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Charlotte homeowners associations create rental caps to limit corporate investors

Homeowners associations across Charlotte are fighting to keep their neighborhoods free of corporate investors.
Published: May. 10, 2022 at 6:54 PM EDT
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CHARLOTTE, N.C. (WBTV) - Homeowners associations across Charlotte are fighting to keep their neighborhoods free of corporate investors.

It’s a growing issue in some neighborhoods where corporations are buying homes sight unseen and then renting them out.

Some renters say the corporate landlords are not around to help with maintenance requests. It’s also impacting the ability for first time homeowners to buy a home.

Home Owners Association president Gordon Mullings says he and his neighbors in the Reunion/Enclave subdivision of Steele Creek decided to take action last summer.

They put a 10 percent cap on rental properties.

It’s a growing issue in some neighborhoods where corporations are buying homes sight unseen and then renting them out.

“What we were starting to see was a commonality in regard to the ones that were on our violations,” Mullings said. “What is the common theme in regards to when we’re having violations, and it happened to be rentals.”

Mullings says he was knocking on doors, holding meetings and answering peoples’ questions in order to get 66% of the neighborhood to vote yes.

“It wasn’t against rentals,” he said. “But when you have a homeowner, you have skin in the game, versus a lot of these are remote LLCs as well. They’re not gonna have that level of diligence in regards to maintaining a property like a homeowner or even a small business owner that has a couple of properties.”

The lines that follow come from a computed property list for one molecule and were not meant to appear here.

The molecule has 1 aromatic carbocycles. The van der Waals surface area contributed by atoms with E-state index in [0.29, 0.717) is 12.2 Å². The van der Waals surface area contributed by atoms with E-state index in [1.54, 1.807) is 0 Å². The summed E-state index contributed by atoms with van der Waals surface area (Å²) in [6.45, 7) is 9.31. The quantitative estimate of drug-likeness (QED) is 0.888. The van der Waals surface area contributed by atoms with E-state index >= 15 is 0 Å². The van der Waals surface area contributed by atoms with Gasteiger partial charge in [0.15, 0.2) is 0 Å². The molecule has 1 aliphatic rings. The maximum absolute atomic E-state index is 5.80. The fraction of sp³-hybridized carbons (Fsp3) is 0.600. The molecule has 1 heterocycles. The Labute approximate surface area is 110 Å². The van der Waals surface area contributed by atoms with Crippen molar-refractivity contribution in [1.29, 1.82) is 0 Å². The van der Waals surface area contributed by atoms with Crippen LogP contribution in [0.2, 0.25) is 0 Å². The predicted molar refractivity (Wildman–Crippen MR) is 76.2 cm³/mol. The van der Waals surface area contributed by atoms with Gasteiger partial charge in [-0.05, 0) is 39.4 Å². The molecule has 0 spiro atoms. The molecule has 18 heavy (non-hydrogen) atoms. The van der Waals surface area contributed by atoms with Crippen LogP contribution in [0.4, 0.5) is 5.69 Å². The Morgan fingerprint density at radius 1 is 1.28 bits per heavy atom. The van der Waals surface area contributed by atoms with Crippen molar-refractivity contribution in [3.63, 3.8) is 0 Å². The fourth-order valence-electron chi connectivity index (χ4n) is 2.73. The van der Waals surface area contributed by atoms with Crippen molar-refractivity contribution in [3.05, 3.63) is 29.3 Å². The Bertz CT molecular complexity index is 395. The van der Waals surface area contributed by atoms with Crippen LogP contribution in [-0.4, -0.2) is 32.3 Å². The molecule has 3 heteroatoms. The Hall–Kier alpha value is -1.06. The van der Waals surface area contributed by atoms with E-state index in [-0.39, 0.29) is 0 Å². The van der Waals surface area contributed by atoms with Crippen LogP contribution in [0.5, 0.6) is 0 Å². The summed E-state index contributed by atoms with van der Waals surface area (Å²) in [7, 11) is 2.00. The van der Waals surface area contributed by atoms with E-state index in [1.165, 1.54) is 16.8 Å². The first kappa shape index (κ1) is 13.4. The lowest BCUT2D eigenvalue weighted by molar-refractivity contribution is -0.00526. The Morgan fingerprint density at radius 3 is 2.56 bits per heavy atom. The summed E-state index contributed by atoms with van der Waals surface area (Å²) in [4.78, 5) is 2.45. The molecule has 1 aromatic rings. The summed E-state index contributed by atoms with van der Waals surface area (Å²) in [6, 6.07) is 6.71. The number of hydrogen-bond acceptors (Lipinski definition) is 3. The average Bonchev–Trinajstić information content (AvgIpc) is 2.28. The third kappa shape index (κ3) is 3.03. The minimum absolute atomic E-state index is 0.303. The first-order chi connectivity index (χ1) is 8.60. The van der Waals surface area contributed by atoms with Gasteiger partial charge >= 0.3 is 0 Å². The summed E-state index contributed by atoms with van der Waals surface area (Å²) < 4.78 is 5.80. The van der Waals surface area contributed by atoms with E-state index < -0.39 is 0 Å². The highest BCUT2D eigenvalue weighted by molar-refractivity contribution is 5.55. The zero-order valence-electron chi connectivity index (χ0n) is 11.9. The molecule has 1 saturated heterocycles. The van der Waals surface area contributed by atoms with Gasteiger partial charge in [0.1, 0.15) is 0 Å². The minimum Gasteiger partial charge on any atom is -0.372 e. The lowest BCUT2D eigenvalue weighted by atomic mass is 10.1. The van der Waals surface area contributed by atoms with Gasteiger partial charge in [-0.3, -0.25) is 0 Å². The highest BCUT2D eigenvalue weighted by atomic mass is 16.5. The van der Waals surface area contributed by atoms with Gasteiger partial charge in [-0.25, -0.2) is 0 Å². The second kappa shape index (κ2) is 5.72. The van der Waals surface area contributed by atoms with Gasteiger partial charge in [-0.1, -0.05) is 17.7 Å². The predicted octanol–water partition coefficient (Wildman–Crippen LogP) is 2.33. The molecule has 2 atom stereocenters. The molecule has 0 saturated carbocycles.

According to city of Charlotte data, there are several hundred HOAs and neighborhood organizations scattered across zip codes, but there are also areas without an HOA.

“Those are going to be neighborhoods that don’t have an association, probably don’t have restrictions, and there’s not going to be any limitations to stop an entity from coming in and buying a large block of homes,” attorney James Galvin, who does HOA litigation, told WBTV.

Galvin says if your neighborhood does not have an HOA, you can still check for deed restrictions.

“Sometimes where the developer doesn’t create an association, but there are certain standards that must be kept,” he said. “You can in those neighborhoods still introduce an amendment to your restrictions to prevent leasing short term rentals.”

Mullings believes the steps they took will provide long term benefit.

“They will always win, so how can you protect, or at least have them have to pause when it comes to your community,” he said.

Mullings says they also put a ban on short term rentals in the neighborhood, restricting people from turning their homes into AirBnBs.

He says he did face some opposition, but ultimately 66% of the homeowners chose to move forward with it.

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